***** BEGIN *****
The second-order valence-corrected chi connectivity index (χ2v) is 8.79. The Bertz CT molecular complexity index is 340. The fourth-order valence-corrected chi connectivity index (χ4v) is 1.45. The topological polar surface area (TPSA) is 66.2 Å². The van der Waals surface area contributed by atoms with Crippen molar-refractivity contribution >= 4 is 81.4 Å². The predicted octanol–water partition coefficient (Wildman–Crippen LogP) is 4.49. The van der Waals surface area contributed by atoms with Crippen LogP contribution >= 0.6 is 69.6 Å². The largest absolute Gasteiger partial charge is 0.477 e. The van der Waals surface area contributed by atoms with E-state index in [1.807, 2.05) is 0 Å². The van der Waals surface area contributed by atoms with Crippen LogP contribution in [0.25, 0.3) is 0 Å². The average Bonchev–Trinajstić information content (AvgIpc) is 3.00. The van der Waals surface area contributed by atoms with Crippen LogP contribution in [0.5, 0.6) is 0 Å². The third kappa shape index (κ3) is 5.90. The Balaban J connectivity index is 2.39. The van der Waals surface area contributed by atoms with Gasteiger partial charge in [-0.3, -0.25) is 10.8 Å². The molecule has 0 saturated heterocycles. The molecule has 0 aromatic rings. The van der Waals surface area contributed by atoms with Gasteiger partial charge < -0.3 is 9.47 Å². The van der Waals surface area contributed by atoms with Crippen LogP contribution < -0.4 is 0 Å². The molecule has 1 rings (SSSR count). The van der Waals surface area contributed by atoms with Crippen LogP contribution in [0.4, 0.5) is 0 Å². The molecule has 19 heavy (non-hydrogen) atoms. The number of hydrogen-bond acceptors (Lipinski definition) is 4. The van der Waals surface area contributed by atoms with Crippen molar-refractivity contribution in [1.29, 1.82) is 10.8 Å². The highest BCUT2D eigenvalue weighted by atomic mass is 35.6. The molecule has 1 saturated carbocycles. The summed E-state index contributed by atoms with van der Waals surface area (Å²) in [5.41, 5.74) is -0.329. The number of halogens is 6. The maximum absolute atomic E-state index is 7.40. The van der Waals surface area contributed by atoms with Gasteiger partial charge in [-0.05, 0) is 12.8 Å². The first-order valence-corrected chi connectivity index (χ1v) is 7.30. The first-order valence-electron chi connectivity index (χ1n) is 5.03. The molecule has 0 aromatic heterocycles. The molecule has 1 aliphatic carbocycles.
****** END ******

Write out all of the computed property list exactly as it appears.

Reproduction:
The second-order valence-corrected chi connectivity index (χ2v) is 8.79. The Bertz CT molecular complexity index is 340. The fourth-order valence-corrected chi connectivity index (χ4v) is 1.45. The topological polar surface area (TPSA) is 66.2 Å². The van der Waals surface area contributed by atoms with Crippen molar-refractivity contribution >= 4 is 81.4 Å². The predicted octanol–water partition coefficient (Wildman–Crippen LogP) is 4.49. The van der Waals surface area contributed by atoms with Crippen LogP contribution >= 0.6 is 69.6 Å². The largest absolute Gasteiger partial charge is 0.477 e. The van der Waals surface area contributed by atoms with E-state index in [1.807, 2.05) is 0 Å². The van der Waals surface area contributed by atoms with Crippen LogP contribution in [0.25, 0.3) is 0 Å². The average Bonchev–Trinajstić information content (AvgIpc) is 3.00. The van der Waals surface area contributed by atoms with Crippen LogP contribution in [0.5, 0.6) is 0 Å². The third kappa shape index (κ3) is 5.90. The Balaban J connectivity index is 2.39. The van der Waals surface area contributed by atoms with Gasteiger partial charge in [-0.3, -0.25) is 10.8 Å². The molecule has 0 saturated heterocycles. The molecule has 0 aromatic rings. The van der Waals surface area contributed by atoms with Gasteiger partial charge < -0.3 is 9.47 Å². The van der Waals surface area contributed by atoms with Crippen LogP contribution < -0.4 is 0 Å². The molecule has 1 rings (SSSR count). The van der Waals surface area contributed by atoms with Crippen LogP contribution in [0.4, 0.5) is 0 Å². The molecule has 19 heavy (non-hydrogen) atoms. The number of hydrogen-bond acceptors (Lipinski definition) is 4. The van der Waals surface area contributed by atoms with Crippen molar-refractivity contribution in [1.29, 1.82) is 10.8 Å². The highest BCUT2D eigenvalue weighted by atomic mass is 35.6. The molecule has 1 saturated carbocycles. The summed E-state index contributed by atoms with van der Waals surface area (Å²) in [5.41, 5.74) is -0.329. The number of halogens is 6. The maximum absolute atomic E-state index is 7.40. The van der Waals surface area contributed by atoms with Gasteiger partial charge in [-0.05, 0) is 12.8 Å². The first-order valence-corrected chi connectivity index (χ1v) is 7.30. The first-order valence-electron chi connectivity index (χ1n) is 5.03. The molecule has 0 aromatic heterocycles. The molecule has 1 aliphatic carbocycles.